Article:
Ruins of Caister Castle
Caister-on-Sea is a charming village in Norfolk just 3 miles from Great Yarmouth on the 'Golden Mile'. It is a popular seaside resort with its main attraction being the big sandy 'Georgian' beach. Caister's history goes back to Roman times and the ruins of a Roman fort and buildings, now open to the public, are now looked after by English Heritage.
Caister Holiday Park, now owned by Haven, is one of the oldest in the UK. It opened in 1906 and accommodation was in tents but Chalets later replaced the tents after the First World War. It was a huge site on over ninety acres of land and situated right on the beach. Today, it is a modern, busy holiday centre with all types of accommodation and superb holiday leisure facilities.
In the late eighteenth century some brave men from Caister set up their own lifeboat sevice known as the Caister Volunteer Rescue Service. It was formed to rescue seamen from the treacherous channels and sandbanks around Caister and was independent of the Royal National Lifeboat Institution. The volunteer crew put to sea in all weathers and it was one of the country’s busiest lifeboat stations. Following a horrific disaster in 1901, nine brave lifeboatmen lost their lives when the lifeboat Beauchamp overturned while trying to put to sea for a rescue on a stormy night. A monument now exists in the Caister cemetery proclaiming "Caister men never turn back".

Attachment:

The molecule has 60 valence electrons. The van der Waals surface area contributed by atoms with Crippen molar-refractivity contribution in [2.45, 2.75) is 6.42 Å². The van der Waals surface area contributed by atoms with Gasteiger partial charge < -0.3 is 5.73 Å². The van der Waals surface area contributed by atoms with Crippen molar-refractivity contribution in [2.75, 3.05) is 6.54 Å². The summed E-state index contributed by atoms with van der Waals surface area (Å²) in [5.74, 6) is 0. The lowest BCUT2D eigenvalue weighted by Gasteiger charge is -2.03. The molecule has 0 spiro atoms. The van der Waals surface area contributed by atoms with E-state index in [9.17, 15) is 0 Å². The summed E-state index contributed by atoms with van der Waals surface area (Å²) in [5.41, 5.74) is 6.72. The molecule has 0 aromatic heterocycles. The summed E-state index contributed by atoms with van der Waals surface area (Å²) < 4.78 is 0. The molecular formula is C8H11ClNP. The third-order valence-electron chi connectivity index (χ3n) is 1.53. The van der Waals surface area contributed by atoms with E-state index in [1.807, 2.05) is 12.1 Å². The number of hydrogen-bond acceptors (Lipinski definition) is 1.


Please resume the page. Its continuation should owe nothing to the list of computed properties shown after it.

Ruins of Caister Castle
Caister Castle consisted of two rectangular courtyards which were surrounded by a moat and connected via a drawbridge. The inner court housed the state apartments and the main living quarters and was offset by a tower on its northwestern corner. The tower is 28 metres tall and measures a good 7 metres in diameter; it has five stories, the spiral staircase still exists and access to the top is possible. The castle was built in 1432 by Sir John Falstaff on the site of an earlier fortified manor house. Taken by a siege commanded by the Duke of Norfolk in 1469, the castle was returned to its rightful owners in 1475. Part of the surrounding brick wall remains and gunloops as well as arrow loops can still be seen.
Caister Castle Car Museum
The castle grounds house the largest private collection of motor vehicles in Great Britain spanning from 1893 to the present time and including the first real motor car in the world, the 1893 Panhard et Levassor, Jim Clark's Grand Prix "R14', Christine Keeler's Cadillac Eldorado, the first Ford Fiesta and the last drophead Morris 1000. One of the more recent additions is a Trabant originating from former East Germany.
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